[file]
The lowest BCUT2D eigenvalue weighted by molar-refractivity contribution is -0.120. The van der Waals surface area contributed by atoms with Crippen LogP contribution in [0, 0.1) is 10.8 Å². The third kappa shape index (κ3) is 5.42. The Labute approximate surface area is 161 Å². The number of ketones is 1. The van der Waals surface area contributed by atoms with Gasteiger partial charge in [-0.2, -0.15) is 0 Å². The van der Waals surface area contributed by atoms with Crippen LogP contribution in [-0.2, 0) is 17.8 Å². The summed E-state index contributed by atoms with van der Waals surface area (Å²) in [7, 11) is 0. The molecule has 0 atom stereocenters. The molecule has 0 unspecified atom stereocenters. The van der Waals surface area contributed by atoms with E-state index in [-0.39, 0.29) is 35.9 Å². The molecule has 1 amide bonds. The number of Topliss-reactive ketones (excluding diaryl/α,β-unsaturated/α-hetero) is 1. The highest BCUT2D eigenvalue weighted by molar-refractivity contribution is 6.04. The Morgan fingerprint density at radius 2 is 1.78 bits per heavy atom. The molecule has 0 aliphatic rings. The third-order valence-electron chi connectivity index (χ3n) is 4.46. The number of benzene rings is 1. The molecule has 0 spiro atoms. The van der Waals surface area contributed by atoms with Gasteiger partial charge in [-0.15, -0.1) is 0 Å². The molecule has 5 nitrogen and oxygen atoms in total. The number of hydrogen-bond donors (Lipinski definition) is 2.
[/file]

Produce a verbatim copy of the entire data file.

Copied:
The lowest BCUT2D eigenvalue weighted by molar-refractivity contribution is -0.120. The van der Waals surface area contributed by atoms with Crippen LogP contribution in [0, 0.1) is 10.8 Å². The third kappa shape index (κ3) is 5.42. The Labute approximate surface area is 161 Å². The number of ketones is 1. The van der Waals surface area contributed by atoms with Gasteiger partial charge in [-0.2, -0.15) is 0 Å². The van der Waals surface area contributed by atoms with Crippen LogP contribution in [-0.2, 0) is 17.8 Å². The summed E-state index contributed by atoms with van der Waals surface area (Å²) in [7, 11) is 0. The molecule has 0 atom stereocenters. The molecule has 0 unspecified atom stereocenters. The van der Waals surface area contributed by atoms with E-state index in [-0.39, 0.29) is 35.9 Å². The molecule has 1 amide bonds. The number of Topliss-reactive ketones (excluding diaryl/α,β-unsaturated/α-hetero) is 1. The highest BCUT2D eigenvalue weighted by molar-refractivity contribution is 6.04. The Morgan fingerprint density at radius 2 is 1.78 bits per heavy atom. The molecule has 0 aliphatic rings. The third-order valence-electron chi connectivity index (χ3n) is 4.46. The number of benzene rings is 1. The molecule has 0 spiro atoms. The van der Waals surface area contributed by atoms with Gasteiger partial charge in [-0.15, -0.1) is 0 Å². The molecule has 5 nitrogen and oxygen atoms in total. The number of hydrogen-bond donors (Lipinski definition) is 2.